Dr. Pedowitz has described some of the issues of the AAOS evidence-based clinical practice guidelines (CPGs) that have concerned a number of Academy members and deserve some clarification.
The first issue is the selection of evidence for the AAOS CPGs. In the AAOS guidelines process, there is no restriction of evidence to Level-I studies. All AAOS clinical practice guidelines start with preliminary questions developed by a Work Group composed of clinical expert volunteers from the AAOS and from other medical and surgical professional societies so that all of the interests of the patient may be included. The experts develop the questions, and a complete systematic literature review is performed to address them. To prevent bias when members of the Work Group do not like the answers, questions cannot be changed once they are finalized. The CPG process is guided by the questions posed by the Work Group. Some guidelines have asked more clinically relevant and practice-relevant questions than others. The AAOS is developing a broader and more inclusive method to allow more members and other stakeholders to be involved in the formulation of questions for the guideline process.
When answering the questions, the best available evidence is used to find the answers. When high-quality studies are available, lower-quality studies are not used. When higher-quality studies are not available, lower-quality studies are used (with the exception of retrospective noncomparative case series, which are not used in the guideline process). Even prospective, Level-IV case series are included as evidence despite their inherent weaknesses. Even the experts are often surprised that the evidence for some of our cherished treatments is weak or nonexistent. A number of AAOS members have been upset that their favored or popular treatments have not withstood scrutiny of the literature.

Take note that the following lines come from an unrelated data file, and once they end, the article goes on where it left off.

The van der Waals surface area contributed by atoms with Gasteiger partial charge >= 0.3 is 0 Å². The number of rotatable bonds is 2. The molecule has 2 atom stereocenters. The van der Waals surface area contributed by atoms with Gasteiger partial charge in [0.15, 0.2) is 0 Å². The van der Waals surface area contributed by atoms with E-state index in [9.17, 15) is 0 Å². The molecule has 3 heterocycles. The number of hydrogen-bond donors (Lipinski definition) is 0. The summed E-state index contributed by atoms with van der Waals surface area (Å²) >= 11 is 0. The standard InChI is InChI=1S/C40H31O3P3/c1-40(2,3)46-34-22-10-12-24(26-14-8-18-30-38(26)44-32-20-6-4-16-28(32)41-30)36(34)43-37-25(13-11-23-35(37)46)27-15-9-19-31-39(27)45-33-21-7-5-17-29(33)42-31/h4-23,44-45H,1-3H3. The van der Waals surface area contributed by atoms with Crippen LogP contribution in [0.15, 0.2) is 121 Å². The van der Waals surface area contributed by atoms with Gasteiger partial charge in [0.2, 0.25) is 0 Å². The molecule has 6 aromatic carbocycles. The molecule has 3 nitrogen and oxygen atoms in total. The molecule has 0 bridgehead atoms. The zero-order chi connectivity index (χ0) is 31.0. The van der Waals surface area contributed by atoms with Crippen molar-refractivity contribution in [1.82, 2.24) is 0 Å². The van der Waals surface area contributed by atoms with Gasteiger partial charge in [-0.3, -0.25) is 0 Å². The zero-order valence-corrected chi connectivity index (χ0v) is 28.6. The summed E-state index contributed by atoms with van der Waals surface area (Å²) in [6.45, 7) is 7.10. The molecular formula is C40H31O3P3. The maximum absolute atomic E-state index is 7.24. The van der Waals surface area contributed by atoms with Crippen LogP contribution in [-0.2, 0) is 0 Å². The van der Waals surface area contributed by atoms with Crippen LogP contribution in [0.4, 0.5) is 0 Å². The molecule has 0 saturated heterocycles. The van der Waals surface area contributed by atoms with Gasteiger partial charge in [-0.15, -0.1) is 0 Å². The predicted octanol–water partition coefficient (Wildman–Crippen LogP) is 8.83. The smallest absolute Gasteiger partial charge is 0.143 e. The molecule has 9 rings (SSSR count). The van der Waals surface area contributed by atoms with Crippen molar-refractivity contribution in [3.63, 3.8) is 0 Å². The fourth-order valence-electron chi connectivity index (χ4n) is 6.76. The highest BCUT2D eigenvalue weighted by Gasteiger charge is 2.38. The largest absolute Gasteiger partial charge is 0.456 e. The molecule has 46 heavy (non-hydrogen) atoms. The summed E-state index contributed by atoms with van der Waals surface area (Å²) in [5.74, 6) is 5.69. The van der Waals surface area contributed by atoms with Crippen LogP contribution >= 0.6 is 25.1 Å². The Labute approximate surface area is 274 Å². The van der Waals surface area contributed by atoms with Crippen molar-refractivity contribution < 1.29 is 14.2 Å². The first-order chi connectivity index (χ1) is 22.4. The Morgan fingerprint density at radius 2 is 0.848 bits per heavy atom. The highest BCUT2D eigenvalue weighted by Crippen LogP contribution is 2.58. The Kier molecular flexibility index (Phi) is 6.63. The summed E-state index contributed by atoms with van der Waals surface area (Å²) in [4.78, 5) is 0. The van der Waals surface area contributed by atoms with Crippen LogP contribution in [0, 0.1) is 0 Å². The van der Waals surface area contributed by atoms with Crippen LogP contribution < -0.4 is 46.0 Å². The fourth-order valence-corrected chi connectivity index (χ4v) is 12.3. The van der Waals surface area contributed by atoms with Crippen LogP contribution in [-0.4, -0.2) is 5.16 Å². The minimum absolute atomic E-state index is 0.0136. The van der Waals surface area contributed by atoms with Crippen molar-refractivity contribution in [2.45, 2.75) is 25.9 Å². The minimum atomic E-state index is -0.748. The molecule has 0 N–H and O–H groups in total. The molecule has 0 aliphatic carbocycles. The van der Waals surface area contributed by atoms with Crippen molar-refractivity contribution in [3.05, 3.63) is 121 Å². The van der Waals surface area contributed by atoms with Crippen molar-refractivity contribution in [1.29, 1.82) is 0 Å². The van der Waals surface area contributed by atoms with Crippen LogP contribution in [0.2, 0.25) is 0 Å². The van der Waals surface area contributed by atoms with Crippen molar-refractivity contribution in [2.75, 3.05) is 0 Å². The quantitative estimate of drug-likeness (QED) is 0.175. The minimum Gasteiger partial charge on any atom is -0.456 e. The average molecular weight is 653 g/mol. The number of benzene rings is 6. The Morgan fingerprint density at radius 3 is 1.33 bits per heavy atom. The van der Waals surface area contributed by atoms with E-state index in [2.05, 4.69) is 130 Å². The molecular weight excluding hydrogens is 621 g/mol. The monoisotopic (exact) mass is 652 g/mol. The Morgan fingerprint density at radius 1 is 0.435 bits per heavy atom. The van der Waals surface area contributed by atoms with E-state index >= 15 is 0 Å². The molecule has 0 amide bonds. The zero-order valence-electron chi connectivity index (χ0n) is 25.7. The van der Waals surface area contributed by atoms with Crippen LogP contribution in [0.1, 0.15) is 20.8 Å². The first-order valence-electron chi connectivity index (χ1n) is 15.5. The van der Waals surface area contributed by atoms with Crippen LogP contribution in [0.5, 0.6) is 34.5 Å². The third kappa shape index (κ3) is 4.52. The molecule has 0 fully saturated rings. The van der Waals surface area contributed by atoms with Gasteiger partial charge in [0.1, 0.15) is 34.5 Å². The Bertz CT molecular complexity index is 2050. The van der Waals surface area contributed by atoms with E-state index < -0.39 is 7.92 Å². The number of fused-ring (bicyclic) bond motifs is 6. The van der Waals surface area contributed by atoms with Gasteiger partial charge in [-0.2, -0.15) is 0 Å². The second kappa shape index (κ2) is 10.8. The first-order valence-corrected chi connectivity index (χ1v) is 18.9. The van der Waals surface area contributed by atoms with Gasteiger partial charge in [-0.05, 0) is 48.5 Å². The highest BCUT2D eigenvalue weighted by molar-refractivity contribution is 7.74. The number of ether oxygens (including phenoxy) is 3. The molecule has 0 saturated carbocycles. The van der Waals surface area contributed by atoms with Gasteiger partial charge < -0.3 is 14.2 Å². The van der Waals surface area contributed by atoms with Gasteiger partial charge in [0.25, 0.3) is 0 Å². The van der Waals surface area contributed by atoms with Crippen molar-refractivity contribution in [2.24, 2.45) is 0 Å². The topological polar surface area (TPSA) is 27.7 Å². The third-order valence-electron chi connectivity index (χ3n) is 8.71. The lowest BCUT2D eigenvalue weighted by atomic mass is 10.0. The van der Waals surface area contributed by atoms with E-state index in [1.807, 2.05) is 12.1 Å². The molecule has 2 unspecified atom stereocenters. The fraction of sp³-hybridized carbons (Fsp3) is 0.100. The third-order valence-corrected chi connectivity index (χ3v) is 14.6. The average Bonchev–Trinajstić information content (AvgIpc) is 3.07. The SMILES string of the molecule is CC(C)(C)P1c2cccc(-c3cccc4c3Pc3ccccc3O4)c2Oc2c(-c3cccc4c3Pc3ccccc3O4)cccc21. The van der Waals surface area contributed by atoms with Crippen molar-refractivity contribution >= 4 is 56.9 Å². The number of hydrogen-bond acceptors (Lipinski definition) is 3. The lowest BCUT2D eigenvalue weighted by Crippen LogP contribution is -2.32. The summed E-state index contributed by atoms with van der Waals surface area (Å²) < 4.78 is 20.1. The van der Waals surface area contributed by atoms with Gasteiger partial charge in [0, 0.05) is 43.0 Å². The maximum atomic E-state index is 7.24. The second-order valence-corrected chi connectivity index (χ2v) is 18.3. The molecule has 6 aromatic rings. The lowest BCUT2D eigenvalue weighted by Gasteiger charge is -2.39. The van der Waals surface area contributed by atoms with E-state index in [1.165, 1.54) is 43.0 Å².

Retrospective case series are common in orthopaedics. Unfortunately, this study design has substantial limitations in terms of the quality and reliability of the data. Typically, we cannot be certain how patients were selected for one treatment versus another treatment (selection bias), whether the data were reliably found in the charts, or what the patients’ actual functional results were. By their design, case series cannot compare one treatment with another and, because of differences in patient populations, and it is usually impossible to compare patients or outcomes across various series. Case series are also prone to the problem of “regression to the mean.”1 Because patients typically seek medical care when their symptoms are most severe, they also typically enroll in studies at that time. However, in many conditions, symptoms wax and wane over time. Because patients see physicians when symptoms are at their worst, they are highly likely to improve simply because their symptoms regress toward the mean.